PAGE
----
President Donald Trump recently kicked off the White House’s “Infrastructure Week” with a push to privatize the U.S. air traffic control system, a proposal backed by a plurality of registered voters in a recent Morning Consult survey.

Forty-two percent of respondents in the June 8-12 survey said they supported establishing an independent, nonprofit corporation to oversee the air traffic control system, a proposal most recently pushed by House Transportation Committee Chairman Bill Shuster (R-Pa.) during negotiations to reauthorize the Federal Aviation Administration last year. Roughly one-third (32 percent) of voters said they opposed removing air traffic control from the FAA’s purview, while 27 percent said they didn’t know or had no opinion of the proposal.

Support for privatizing air traffic control was strongest among Republicans, with 54 percent supporting it, compared with 35 percent of Democrats and the same share of independents.

While there’s a fair amount of public support for the plan, it is opposed by most Democrats and some Republicans on Capitol Hill, who argue that transitioning the oversight to a nonprofit would give too much power to the airlines and could negatively impact rural Americans. Shuster’s plan ultimately did not make it into the reauthorization that Congress sent to then-President Barack Obama for his signature last year.

After the successful passage of the yearlong patch, Senate Commerce Committee Chairman John Thune (R-S.D.) said he hoped Congress could work on a longer-term reauthorization during the next go-round in 2017, but noted that the air traffic control plan was a “very heavy lift in the Senate because there are members on both sides at this point that are skeptics.”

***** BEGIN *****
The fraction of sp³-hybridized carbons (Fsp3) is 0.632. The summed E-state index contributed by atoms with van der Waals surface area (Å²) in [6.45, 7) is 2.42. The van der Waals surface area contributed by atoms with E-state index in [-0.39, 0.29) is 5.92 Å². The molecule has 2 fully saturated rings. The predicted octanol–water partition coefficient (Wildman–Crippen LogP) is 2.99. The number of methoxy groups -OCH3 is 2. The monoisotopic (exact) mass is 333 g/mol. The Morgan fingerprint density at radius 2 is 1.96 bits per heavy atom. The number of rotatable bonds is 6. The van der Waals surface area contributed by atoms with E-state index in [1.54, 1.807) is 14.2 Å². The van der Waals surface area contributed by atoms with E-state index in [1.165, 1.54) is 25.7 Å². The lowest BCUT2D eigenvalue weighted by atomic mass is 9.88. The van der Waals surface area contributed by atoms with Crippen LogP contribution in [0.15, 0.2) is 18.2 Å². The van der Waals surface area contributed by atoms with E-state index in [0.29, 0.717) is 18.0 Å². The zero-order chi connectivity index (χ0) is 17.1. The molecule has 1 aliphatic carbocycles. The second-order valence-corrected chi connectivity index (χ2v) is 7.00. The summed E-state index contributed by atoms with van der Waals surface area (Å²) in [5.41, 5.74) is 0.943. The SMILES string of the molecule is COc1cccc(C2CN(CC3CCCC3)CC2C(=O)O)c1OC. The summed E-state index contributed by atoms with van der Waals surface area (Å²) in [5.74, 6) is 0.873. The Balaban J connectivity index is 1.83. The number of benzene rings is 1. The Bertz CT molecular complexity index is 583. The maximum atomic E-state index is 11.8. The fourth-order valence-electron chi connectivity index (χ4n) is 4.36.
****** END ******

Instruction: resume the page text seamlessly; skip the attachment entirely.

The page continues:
That divide was illustrated earlier this month when Transportation Secretary Elaine Chao took some pointed questions from Thune and two other rural-state Republican senators — Roger Wicker of Mississippi and Jerry Moran of Kansas — during a Commerce Committee hearing on the administration’s proposals for the FAA reauthorization. The senators said they wanted to see more details from the administration on the proposal amid concerns that the changes would only benefit larger cities.

While voters were more closely split on the privatization plan, there was a stronger appetite for a more general overhaul of the system. More than 3 in 5 (64 percent) registered voters said they thought the system needed to be updated, compared with 11 percent who disagreed and a quarter who didn’t know or had no opinion.

Majorities of Democrats (61 percent), Republicans (71 percent) and independents (59 percent) agreed that an update was necessary.

The FAA’s funding is set to lapse at the end of September.

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